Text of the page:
When I visited Manila back in the late eighties, having migrated to California three years earlier, I saw Paraluman who was then working in projects launched by Mayor Nemesio Yabut of Makati City. I had not seen her for several years and she had not been making movies as often as she did.
I was able to meet Mayor Yabut in 1983 when I was elected President of Rotary Club of Makati West considering that our club had continuing projects for Makati City especially geared toward the blighted areas in old San Pedro, and the riverside areas where the military had their enlisted men’s quarters.
“How are you?” I asked in Spanish for she spoke elegant Spanish even if she was a descendant of German parents. In fact her real name is Sigrid von Giese. Before her fame in movies, her younger sisters were already well known in the swimming world in Manila. Paraluman, a screen name, was the daughter of German father and a Filipina mother.
Early in her career, Paraluman was likened to the great Greta Garbo of pre war years because they said that she had “perfect bone structure an impenetrable gaze” and fair skin. In fact, Paraluman, as a child, was herself a movie addict and pursued her favorite actors and actresses through movie magazines. Once when her family was living near the house of Corazon Noble, a shining star in Philippine movies during that period, Paraluman would clamber over the wall just to get a glimpse of her movie idol. Because of this activity Lily, the younger sister of Corazon Noble also a movie star, spotted this mestiza over their wall and noticed her rare beauty so she summoned Paraluman to come over. That started a close friendship leading Paraluman to meeting top managers of movie companies and directors.
One of these directors was Luis Nolasco of Philippine Films. Paraluman was only 17 at that time. At her first movie role in Flores de Mayo a year before the war she used the screen name Mina de Gracia. It did not last long. Later Fernando Poe Sr. came up with the screen name of Paraluman who signed her as a full-fledged star in X’otic Films’ in 1941. During the war years, Paraluman, like other movie stars had no films to make so she and the rest were appearing in stage shows in downtown Manila. It was during this period when she met a handsome Japanese officer who was smitten by her beauty and in no time at all they were married. Considering that the Japanese were the conquering enemy force, the wedding by a beautiful Filipina movie actress did not sit well with her fans and the rest of Philippine society, so during the war years until liberation she and husband kept a low profile. In no time at all they had a baby girl whom they called Kristin. Then tragedy struck, for some reason, his Japanese officer husband got sick and died. So, Paraluman was left a widow with a young child.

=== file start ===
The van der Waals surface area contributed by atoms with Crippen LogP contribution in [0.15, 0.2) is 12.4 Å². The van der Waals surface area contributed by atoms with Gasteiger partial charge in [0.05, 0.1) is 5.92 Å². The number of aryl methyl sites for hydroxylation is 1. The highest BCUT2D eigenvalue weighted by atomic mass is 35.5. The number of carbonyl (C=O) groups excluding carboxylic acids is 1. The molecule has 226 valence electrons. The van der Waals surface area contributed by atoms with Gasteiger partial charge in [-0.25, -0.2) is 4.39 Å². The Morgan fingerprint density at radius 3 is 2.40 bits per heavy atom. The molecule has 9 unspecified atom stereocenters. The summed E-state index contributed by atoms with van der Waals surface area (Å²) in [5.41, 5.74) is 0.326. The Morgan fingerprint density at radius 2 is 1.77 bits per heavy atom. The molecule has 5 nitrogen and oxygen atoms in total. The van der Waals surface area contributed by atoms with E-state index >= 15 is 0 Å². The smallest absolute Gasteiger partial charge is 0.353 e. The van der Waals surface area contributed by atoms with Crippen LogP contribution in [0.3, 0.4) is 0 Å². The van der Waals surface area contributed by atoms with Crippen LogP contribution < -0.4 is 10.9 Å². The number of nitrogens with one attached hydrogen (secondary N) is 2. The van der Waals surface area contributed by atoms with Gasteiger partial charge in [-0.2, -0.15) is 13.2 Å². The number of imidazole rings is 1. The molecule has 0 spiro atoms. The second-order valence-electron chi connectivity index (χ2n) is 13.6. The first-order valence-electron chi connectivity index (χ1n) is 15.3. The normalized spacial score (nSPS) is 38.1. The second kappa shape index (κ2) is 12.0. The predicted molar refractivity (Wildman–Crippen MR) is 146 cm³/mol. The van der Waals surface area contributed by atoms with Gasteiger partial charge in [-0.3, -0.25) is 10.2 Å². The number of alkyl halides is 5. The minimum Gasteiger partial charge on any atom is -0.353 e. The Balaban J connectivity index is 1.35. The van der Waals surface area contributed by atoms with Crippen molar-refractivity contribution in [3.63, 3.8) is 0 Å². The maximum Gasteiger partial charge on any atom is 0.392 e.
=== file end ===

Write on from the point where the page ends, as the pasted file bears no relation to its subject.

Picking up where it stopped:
When war had ended Paraluman was back in the saddle making a lot of movies and by this time she had already married Tony O’brien, a mestizo American Filipino commercial pilot who worked for Philippine Air Lines. At that time a new subdivision was being cultivated by Old Man Andres Soriano Sr. who was then chairman of Philippine Air Lines. They called the subdivision Bel-Air (Good Air) which covered several acres the length of Buendia Avenue. All PAL pilots enjoyed a good rate for the real estate and bought lots in Bel Air. Tony, Paraluman and Baby Kristin moved to live in their new place in Bel Air subdivision. Since Paraluman was already Mrs. O’brien, Tony opted to adopt the girl changing her name to Kristin O’brien who during her post teen years also liked show business under the name of Baby O’brien. Moreover, Baby herself has a daughter Rina Reyes who is also in show business.
When I met Paraluman at the Mayor’s office, she was excited to refer me to a film ready to be shot, featuring Nora Aunor’s daughter Matet. Being the ham that I was I readily agreed without even knowing what it was about. Then she explained, I will be your partner in that scene. It turned out that the scene that Paraluman and I was to be in, was during the wedding reception of Matet in the movie. The scenario was that Paraluman was one of Matet’s guests whom I once knew. She is not aware of my presence until we see each other face to face. That was the short scene. The scene was about two minutes in the film but it took me the whole day sitting around chatting with Paraluman and others waiting to be called for the scene to be shot.
One quality I enjoyed chatting with Paraluman is her candor and sincerity. Even during the lovely winter of her years, Paraluman, or Sigrid von Giese still bears the classic beauty of a lovely Greek goddess.
Paraluman succumbed to cardiac arrest on April 27, 2009 at her home in Paranaque City.
She was 85.